Create your own Extension

One of the most important features of CMD5 is its ability to extend it with new commands. This is done via packaged namespaces. We recommend you name it cloudmesh-mycommand, where mycommand is the name of the command that you like to create. This can easily be done while using the sys* cloudmesh command (we suggest you use a different name than gregor maybe your firstname):

$ cms sys command generate gregor

It will download a template from cloudmesh called cloudmesh-bar and generate a new directory cloudmesh-gregor with all the needed files to create your own command and register it dynamically with cloudmesh. All you have to do is to cd into the directory and install the code:

$ cd cloudmesh-gregor
$ python install
# pip install .

Adding your command is easy. It is important that all objects are defined in the command itself and that no global variables be used to allow each shell command to stand alone. Naturally, you should develop API libraries outside of the cloudmesh shell command and reuse them to keep the command code as small as possible. We place the command in:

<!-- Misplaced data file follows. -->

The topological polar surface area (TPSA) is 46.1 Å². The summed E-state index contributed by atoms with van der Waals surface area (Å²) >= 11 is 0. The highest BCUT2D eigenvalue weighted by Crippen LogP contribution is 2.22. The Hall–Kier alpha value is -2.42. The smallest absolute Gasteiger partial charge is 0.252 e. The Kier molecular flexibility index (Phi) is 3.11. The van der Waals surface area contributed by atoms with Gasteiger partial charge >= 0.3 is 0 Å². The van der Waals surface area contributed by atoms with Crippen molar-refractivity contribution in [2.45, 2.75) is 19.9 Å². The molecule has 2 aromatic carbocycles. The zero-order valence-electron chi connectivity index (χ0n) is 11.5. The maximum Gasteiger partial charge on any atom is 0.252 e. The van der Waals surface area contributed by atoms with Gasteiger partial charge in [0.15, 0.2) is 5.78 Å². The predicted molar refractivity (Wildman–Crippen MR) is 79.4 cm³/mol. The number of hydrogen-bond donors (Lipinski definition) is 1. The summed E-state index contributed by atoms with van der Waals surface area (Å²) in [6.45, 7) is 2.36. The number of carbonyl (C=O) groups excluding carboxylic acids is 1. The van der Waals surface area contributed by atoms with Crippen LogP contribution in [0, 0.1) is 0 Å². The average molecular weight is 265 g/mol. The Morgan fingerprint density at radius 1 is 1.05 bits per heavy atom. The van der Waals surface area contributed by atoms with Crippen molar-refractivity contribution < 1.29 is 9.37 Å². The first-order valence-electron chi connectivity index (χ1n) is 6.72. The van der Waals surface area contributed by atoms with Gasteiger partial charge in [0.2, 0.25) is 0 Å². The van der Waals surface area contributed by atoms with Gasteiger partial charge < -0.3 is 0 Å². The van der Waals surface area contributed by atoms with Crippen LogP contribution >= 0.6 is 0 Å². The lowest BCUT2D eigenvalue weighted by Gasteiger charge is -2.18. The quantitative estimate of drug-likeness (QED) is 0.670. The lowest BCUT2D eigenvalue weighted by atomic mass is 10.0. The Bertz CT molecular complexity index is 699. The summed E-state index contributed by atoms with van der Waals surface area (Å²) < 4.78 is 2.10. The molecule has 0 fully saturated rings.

Now you can go ahead and modify your command in that directory. It will look similar to (if you used the command name gregor):

from import command
from import PluginCommand

class GregorCommand(PluginCommand):

    def do_gregor(self, args, arguments):
                gregor -f FILE
                gregor list
          This command does some useful things.
              FILE   a file name
              -f      specify the file
        if arguments.FILE: